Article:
Palestinian filmmaker Emad Burnat was on his way to a ceremony honouring the documentary filmmakers nominated for this year’s Academy Awards but came dangerously close to missing the event after he was detained by immigration officials at LAX.
According to film director Michael Moore, Burnat, his wife and their 8-year-old son were interrogated for 1 to 2 hours by officials who did not believe that the family was in LA to attend the 2013 Oscars ceremony.
‘Although he produced the Oscar invite nominees receive, that wasn’t good enough,’ Moore tweeted from his official account. ‘He was threatened with being sent back to Palestine.’
After receiving a text from Burnat, Moore called Academy officials who then called lawyers. Eventually, Burnat and his family were released and allowed to attend the ceremony as planned. In an interview with The Wrap, Burnat described his experience at LAX airport to life under Israeli occupation.
‘Although this was an unpleasant experience, this is a daily occurrence for Palestinians, every single day, throughout the West Bank,’ he said. ‘There are more than 500 Israeli checkpoints, roadblocks, and other barriers to movement across our land, and not a single one of us has been spared the experience that my family and I experienced yesterday. Ours was a very minor example of what my people face every day.’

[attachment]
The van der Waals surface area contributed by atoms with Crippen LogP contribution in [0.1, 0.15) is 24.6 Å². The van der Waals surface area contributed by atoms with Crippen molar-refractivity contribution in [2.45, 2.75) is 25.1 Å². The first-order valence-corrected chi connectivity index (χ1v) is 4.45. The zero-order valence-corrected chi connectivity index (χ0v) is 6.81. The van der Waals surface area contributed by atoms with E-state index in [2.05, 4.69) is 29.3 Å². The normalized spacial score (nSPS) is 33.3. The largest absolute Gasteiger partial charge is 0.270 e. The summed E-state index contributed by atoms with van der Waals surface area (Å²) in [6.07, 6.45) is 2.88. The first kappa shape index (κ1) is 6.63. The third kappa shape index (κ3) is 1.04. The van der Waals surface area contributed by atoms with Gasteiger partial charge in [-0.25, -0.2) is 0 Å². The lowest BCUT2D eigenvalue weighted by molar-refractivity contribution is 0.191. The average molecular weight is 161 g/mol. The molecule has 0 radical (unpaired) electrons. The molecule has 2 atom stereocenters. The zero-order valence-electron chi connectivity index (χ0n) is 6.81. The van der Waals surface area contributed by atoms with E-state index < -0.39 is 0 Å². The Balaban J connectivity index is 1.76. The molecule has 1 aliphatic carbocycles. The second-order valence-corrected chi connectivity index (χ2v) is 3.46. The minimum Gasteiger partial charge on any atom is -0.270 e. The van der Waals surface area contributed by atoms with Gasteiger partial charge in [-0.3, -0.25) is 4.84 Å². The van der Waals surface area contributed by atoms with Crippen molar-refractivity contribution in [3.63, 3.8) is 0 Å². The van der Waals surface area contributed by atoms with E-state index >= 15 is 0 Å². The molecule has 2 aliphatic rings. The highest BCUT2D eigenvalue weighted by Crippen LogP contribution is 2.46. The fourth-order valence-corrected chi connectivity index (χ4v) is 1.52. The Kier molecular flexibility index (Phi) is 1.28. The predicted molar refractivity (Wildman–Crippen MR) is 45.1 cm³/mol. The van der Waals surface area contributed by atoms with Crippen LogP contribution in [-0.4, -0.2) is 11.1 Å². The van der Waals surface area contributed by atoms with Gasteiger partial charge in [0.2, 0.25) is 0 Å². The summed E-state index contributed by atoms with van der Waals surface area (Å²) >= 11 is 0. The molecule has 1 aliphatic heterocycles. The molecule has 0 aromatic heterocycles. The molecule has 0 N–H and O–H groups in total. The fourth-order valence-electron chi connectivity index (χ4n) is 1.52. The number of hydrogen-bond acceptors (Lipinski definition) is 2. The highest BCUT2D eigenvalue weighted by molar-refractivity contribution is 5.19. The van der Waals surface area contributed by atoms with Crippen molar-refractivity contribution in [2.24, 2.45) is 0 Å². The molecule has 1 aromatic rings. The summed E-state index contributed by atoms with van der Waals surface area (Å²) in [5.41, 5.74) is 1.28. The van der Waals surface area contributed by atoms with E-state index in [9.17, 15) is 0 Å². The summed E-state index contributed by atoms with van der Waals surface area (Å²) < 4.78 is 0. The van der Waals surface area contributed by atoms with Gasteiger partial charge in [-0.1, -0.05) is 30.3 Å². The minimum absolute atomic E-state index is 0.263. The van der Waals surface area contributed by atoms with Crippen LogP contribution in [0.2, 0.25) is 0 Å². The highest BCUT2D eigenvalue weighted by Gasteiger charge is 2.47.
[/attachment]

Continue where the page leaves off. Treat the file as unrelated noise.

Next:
A US Customs and Border Protection agency spokesman said he could not discuss individual cases, but the agency did release a statement shortly following the incident.
‘CBP strives to treat all travellers with respect and in a professional manner, while maintaining the focus of our mission to protect all citizens and visitors in the United States,’ they stated. ‘Travellers may be referred for further inspection for a variety of reasons to include identity verification, intent of travel, and confirmation of admissibility.’
Burnat has been nominated at the upcoming ceremony for co-directing the documentary feature Five Broken Cameras, which focuses on the peaceful protests a Palestinian village has conducted against the Israeli Defense Force.
‘For me it was very important to create this film and to work on this film for seven years, to follow the characters and follow my son, to create this piece of art, to show the world and show the people outside [Israel], what’s the reality in Palestine, and what’s going on, what is the truth? So I just showed them the daily life and my son growing up,’ he told The Hollywood Reporter.
Moore, who has previously won an Academy Award for his documentary feature Bowling for Columbine and is a Governor of the Academy’s Documentary Branch, called Five Broken Cameras one of the best films of the whole year.
‘I’ve watched this film now twice at the Jewish Community Center here in Manhattan, with a primarily Jewish-American audience, and people are visibly moved and shaken by what they’ve seen,’ Moore said. ‘And it’s very powerful. You really see what film can do to take people who had a position when they came in, and when they left, they felt something different. It’s very powerful.’